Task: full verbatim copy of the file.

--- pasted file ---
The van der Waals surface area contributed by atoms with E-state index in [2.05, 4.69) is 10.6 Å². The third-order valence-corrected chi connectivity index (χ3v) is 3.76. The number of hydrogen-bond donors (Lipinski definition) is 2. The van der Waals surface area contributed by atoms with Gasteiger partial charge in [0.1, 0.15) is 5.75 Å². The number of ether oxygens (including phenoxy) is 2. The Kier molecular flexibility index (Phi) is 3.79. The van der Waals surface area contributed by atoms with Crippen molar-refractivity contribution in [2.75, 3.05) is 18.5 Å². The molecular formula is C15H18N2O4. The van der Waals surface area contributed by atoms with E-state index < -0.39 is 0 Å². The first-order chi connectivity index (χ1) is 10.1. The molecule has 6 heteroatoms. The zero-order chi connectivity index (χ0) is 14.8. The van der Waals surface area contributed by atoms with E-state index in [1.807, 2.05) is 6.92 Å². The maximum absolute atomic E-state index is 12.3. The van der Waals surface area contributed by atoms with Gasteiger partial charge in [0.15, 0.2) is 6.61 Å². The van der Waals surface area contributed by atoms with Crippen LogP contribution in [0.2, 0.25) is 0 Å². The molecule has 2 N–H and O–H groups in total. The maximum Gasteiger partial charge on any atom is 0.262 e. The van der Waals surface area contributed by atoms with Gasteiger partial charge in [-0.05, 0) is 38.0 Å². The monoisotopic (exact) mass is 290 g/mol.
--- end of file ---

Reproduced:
The van der Waals surface area contributed by atoms with E-state index in [2.05, 4.69) is 10.6 Å². The third-order valence-corrected chi connectivity index (χ3v) is 3.76. The number of hydrogen-bond donors (Lipinski definition) is 2. The van der Waals surface area contributed by atoms with Gasteiger partial charge in [0.1, 0.15) is 5.75 Å². The number of ether oxygens (including phenoxy) is 2. The Kier molecular flexibility index (Phi) is 3.79. The van der Waals surface area contributed by atoms with Crippen molar-refractivity contribution in [2.75, 3.05) is 18.5 Å². The molecular formula is C15H18N2O4. The van der Waals surface area contributed by atoms with E-state index < -0.39 is 0 Å². The first-order chi connectivity index (χ1) is 10.1. The molecule has 6 heteroatoms. The zero-order chi connectivity index (χ0) is 14.8. The van der Waals surface area contributed by atoms with E-state index in [1.807, 2.05) is 6.92 Å². The maximum absolute atomic E-state index is 12.3. The van der Waals surface area contributed by atoms with Gasteiger partial charge in [0.15, 0.2) is 6.61 Å². The van der Waals surface area contributed by atoms with Crippen LogP contribution in [0.2, 0.25) is 0 Å². The molecule has 2 N–H and O–H groups in total. The maximum Gasteiger partial charge on any atom is 0.262 e. The van der Waals surface area contributed by atoms with Gasteiger partial charge in [-0.05, 0) is 38.0 Å². The monoisotopic (exact) mass is 290 g/mol.